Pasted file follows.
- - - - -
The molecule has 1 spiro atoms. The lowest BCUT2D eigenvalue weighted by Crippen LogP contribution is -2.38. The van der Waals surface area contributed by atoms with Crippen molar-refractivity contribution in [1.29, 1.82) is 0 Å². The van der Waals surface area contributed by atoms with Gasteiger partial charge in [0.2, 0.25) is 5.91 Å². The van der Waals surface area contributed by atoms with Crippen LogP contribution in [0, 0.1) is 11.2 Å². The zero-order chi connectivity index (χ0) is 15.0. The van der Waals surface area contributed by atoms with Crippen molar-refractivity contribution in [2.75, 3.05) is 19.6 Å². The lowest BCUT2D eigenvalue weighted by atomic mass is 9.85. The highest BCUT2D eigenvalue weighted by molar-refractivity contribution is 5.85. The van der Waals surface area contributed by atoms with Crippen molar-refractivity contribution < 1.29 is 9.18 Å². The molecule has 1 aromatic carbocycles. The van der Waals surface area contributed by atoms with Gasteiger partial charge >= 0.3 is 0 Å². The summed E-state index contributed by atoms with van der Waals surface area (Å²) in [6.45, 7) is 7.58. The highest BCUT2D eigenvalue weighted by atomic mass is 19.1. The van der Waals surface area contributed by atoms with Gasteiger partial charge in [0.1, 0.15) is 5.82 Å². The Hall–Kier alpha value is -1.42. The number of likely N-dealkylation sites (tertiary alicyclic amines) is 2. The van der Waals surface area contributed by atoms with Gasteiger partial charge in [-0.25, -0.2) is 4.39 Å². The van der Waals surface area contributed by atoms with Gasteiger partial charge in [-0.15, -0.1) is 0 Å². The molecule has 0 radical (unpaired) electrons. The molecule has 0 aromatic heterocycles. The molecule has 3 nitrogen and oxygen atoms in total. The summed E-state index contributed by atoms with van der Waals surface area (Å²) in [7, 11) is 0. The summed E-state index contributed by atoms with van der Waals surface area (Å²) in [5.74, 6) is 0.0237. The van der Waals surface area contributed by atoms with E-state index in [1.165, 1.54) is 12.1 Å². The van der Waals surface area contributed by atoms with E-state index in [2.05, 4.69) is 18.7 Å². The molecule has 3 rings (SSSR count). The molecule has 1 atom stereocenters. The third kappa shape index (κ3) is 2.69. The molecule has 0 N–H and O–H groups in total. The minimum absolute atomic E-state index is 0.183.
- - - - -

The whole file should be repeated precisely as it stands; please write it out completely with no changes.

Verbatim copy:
The molecule has 1 spiro atoms. The lowest BCUT2D eigenvalue weighted by Crippen LogP contribution is -2.38. The van der Waals surface area contributed by atoms with Crippen molar-refractivity contribution in [1.29, 1.82) is 0 Å². The van der Waals surface area contributed by atoms with Gasteiger partial charge in [0.2, 0.25) is 5.91 Å². The van der Waals surface area contributed by atoms with Crippen LogP contribution in [0, 0.1) is 11.2 Å². The zero-order chi connectivity index (χ0) is 15.0. The van der Waals surface area contributed by atoms with Crippen molar-refractivity contribution in [2.75, 3.05) is 19.6 Å². The lowest BCUT2D eigenvalue weighted by atomic mass is 9.85. The highest BCUT2D eigenvalue weighted by molar-refractivity contribution is 5.85. The van der Waals surface area contributed by atoms with Crippen molar-refractivity contribution < 1.29 is 9.18 Å². The molecule has 1 aromatic carbocycles. The van der Waals surface area contributed by atoms with Gasteiger partial charge >= 0.3 is 0 Å². The summed E-state index contributed by atoms with van der Waals surface area (Å²) in [6.45, 7) is 7.58. The highest BCUT2D eigenvalue weighted by atomic mass is 19.1. The van der Waals surface area contributed by atoms with Gasteiger partial charge in [0.1, 0.15) is 5.82 Å². The Hall–Kier alpha value is -1.42. The number of likely N-dealkylation sites (tertiary alicyclic amines) is 2. The van der Waals surface area contributed by atoms with Gasteiger partial charge in [-0.25, -0.2) is 4.39 Å². The van der Waals surface area contributed by atoms with Gasteiger partial charge in [-0.15, -0.1) is 0 Å². The molecule has 0 radical (unpaired) electrons. The molecule has 0 aromatic heterocycles. The molecule has 3 nitrogen and oxygen atoms in total. The summed E-state index contributed by atoms with van der Waals surface area (Å²) in [7, 11) is 0. The summed E-state index contributed by atoms with van der Waals surface area (Å²) in [5.74, 6) is 0.0237. The van der Waals surface area contributed by atoms with E-state index in [1.165, 1.54) is 12.1 Å². The van der Waals surface area contributed by atoms with E-state index in [2.05, 4.69) is 18.7 Å². The molecule has 3 rings (SSSR count). The molecule has 1 atom stereocenters. The third kappa shape index (κ3) is 2.69. The molecule has 0 N–H and O–H groups in total. The minimum absolute atomic E-state index is 0.183.